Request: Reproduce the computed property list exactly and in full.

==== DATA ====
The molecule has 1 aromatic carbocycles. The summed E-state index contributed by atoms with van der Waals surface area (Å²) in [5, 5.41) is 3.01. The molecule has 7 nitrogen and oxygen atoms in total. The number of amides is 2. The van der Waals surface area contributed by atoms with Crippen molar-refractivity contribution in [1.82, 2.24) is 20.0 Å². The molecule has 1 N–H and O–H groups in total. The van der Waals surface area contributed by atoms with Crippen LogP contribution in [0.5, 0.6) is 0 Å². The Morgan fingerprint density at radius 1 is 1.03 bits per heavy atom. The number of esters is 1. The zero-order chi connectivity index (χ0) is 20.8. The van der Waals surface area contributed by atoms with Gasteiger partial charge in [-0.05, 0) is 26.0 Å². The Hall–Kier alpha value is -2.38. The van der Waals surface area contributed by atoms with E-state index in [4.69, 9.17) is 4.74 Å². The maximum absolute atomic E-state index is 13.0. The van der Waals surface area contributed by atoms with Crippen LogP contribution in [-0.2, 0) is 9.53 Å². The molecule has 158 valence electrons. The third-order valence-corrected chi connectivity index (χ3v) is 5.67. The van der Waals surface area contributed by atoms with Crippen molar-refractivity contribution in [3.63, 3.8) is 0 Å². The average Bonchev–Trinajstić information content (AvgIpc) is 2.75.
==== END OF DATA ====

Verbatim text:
The molecule has 1 aromatic carbocycles. The summed E-state index contributed by atoms with van der Waals surface area (Å²) in [5, 5.41) is 3.01. The molecule has 7 nitrogen and oxygen atoms in total. The number of amides is 2. The van der Waals surface area contributed by atoms with Crippen molar-refractivity contribution in [1.82, 2.24) is 20.0 Å². The molecule has 1 N–H and O–H groups in total. The van der Waals surface area contributed by atoms with Crippen LogP contribution in [0.5, 0.6) is 0 Å². The Morgan fingerprint density at radius 1 is 1.03 bits per heavy atom. The number of esters is 1. The zero-order chi connectivity index (χ0) is 20.8. The van der Waals surface area contributed by atoms with Gasteiger partial charge in [-0.05, 0) is 26.0 Å². The Hall–Kier alpha value is -2.38. The van der Waals surface area contributed by atoms with E-state index in [4.69, 9.17) is 4.74 Å². The maximum absolute atomic E-state index is 13.0. The van der Waals surface area contributed by atoms with Crippen LogP contribution in [-0.2, 0) is 9.53 Å². The molecule has 158 valence electrons. The third-order valence-corrected chi connectivity index (χ3v) is 5.67. The van der Waals surface area contributed by atoms with Crippen molar-refractivity contribution in [3.63, 3.8) is 0 Å². The average Bonchev–Trinajstić information content (AvgIpc) is 2.75.